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Feb/Mar 2011 Issue
Food Allergy Musician
Kyle Dine inspires kids to reach their dreams
Photo courtesy of Kyle Dine
Kyle Dine is “just fine living without,” exemplifying the lyrics he sings to crowds of young fans. The 27-year-old Canadian musician follows a whirlwind schedule, writing his own songs, performing concerts, and appearing at fairs and school assemblies across North America. He also runs web business Allergy Translation, works with nonprofit Anaphylaxis Canada to support food-allergic teens and undertakes special projects for the Food Allergy & Anaphylaxis Network (FAAN) and other organizations.
“Kyle is clearly showing by example that anyone can have a full and active life while living with food allergies,” says Michele Cassalia, development coordinator for Kids With Food Allergies (KFA), which showcased Dine’s talent during its annual Family Fun Expo and Dance-a-Thon in Philadelphia and Houston.
Dine’s unique blend of entertainment and education stems from his personal experience of living with allergies to peanuts, tree nuts, eggs, fish, shellfish and mustard.
“This is a fun entertainer who relays a serious message while making it less fearful for children,” says Beatrice Povolo, director of marketing and communications at Anaphylaxis Canada.
Julia Bradsher, CEO of FAAN, can attest to Dine’s popularity. She’s witnessed the audience reaction at several of his performances.
“His star power among kids with food allergies is really cool. He’s like a rock star. The kids just go wild for him,” she says.
Dine’s latest album, Food Allergies Rock!, was released in fall 2010. Like his earlier release, You Must Be Nuts, toe-tapping tunes and catchy lyrics empower food-allergic children and their families, letting kids know they can achieve their dreams. Living Without recently caught up with Dine to ask him about his allergies and his music.
Living Without When did you become aware that you had allergies?
Dine I was first diagnosed with food allergies at age 3. I also had severe asthma and constant eczema. My asthma was a big challenge growing up. I’ve been hospitalized because of it on numerous occasions, including last year. My parents recounted to me what my first reaction was like and it seemed pretty severe. Apparently I was fed a milkshake that had egg as one of the ingredients in the ice cream. After that, my parents had me tested and found that I had allergies to more than just eggs.
My initial diagnosis was allergies to milk, eggs, fish, peanuts, tree nuts and penicillin. I grew out of the milk allergy early on and gained my allergy to mustard and shellfish as a young adult.
Have you outgrown any others?
My latest round of testing was a bit of a roller coaster—a few false negatives before I got the truth firsthand during an oral challenge. I try not to get my hopes up too much when getting tested. At this point in my life, I’m okay with my allergies and don’t put much stake into losing them any time soon.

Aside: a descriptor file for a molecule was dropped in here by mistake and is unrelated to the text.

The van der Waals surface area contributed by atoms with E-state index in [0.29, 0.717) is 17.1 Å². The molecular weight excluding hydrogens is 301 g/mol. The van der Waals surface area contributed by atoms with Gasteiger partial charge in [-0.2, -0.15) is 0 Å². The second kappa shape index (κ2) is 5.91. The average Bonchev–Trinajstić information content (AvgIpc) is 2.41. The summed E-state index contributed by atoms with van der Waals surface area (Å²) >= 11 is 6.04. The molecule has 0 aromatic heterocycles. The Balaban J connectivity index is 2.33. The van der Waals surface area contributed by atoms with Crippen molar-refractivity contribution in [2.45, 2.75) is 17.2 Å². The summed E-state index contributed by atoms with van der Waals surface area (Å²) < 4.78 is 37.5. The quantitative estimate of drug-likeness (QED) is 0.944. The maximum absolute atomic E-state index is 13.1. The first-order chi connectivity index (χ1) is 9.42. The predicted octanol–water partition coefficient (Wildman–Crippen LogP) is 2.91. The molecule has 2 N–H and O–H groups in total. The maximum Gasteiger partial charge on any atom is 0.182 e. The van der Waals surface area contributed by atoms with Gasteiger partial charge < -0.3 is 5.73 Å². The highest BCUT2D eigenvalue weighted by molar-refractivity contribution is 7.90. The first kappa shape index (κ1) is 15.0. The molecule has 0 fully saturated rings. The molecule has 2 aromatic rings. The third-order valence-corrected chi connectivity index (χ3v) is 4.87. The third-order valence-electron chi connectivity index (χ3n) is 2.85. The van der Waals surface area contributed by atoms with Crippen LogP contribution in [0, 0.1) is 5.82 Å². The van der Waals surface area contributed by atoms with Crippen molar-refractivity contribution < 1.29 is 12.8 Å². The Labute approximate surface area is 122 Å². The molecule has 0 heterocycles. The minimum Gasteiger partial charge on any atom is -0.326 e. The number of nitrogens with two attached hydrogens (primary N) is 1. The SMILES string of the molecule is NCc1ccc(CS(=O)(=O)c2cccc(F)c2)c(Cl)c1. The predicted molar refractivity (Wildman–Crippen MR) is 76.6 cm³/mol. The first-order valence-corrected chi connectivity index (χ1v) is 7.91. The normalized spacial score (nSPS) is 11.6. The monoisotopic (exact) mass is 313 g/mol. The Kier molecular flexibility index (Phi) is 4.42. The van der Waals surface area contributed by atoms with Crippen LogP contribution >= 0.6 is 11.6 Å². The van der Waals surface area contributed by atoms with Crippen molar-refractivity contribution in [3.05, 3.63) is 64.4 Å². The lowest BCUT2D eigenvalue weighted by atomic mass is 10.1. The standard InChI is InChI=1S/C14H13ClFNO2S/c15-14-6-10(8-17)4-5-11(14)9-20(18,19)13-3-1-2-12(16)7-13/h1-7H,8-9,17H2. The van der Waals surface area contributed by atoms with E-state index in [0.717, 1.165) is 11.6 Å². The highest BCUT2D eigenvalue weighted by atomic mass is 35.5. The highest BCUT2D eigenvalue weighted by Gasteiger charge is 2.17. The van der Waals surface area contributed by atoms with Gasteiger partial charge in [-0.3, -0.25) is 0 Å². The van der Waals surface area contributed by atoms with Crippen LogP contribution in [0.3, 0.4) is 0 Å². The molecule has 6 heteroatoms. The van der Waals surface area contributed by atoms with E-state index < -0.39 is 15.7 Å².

How did your family feel upon your diagnosis?
My parents have told me that they were devastated when they left the allergist’s office. They felt quite overwhelmed as they realized there was so much to learn. They joined an allergy association and ordered “Stop! Please Don’t Feed Me” buttons for me to wear whenever I left the house. My pediatrician taught my mother how to administer adrenaline by letting her inject a saline solution into his arm! There were no auto-injectors back then, just kits with a manual syringe with adrenaline.
How did your parents help you deal with your allergies?
They kept me safe while maintaining a balance of letting me know how serious allergies can be without creating any anxiety in me. There were no other kids with allergies around me growing up, so standing out was the hardest part to deal with. However, my parents did an amazing job of making me feel special—and cool. I have a photo of when I was 11, wearing my neon fanny pack and a MedicAlert bracelet. I was also wearing sport team sweatpants and a hip baseball cap and I have a look on my face as if I thought I was the coolest kid in the world! That picture reminds me how much my parents tried to make me fit in, despite the non-negotiable auto-injector and bracelet.
Have you ever been rushed to the hospital because of a reaction?
One reaction that I refer to as “the biggie” sent me to the hospital on Christmas Day when I was 21. I experienced some pretty scary symptoms and was not in a position to use my own EpiPen. My mother took control of the situation and gave me epinephrine and almost immediately, the symptoms started to subdue. This was followed by the ambulance sirens, the rush to the emergency room and, unfortunately, another round of symptoms known as a biphasic reaction. The whole experience was a wake-up call. For days after the reaction, I laid low and spent a lot of time by myself. I was in disbelief that it happened, that the symptoms were so severe and that I was really close to not making it. I can pinpoint that week as a major turning point in my life.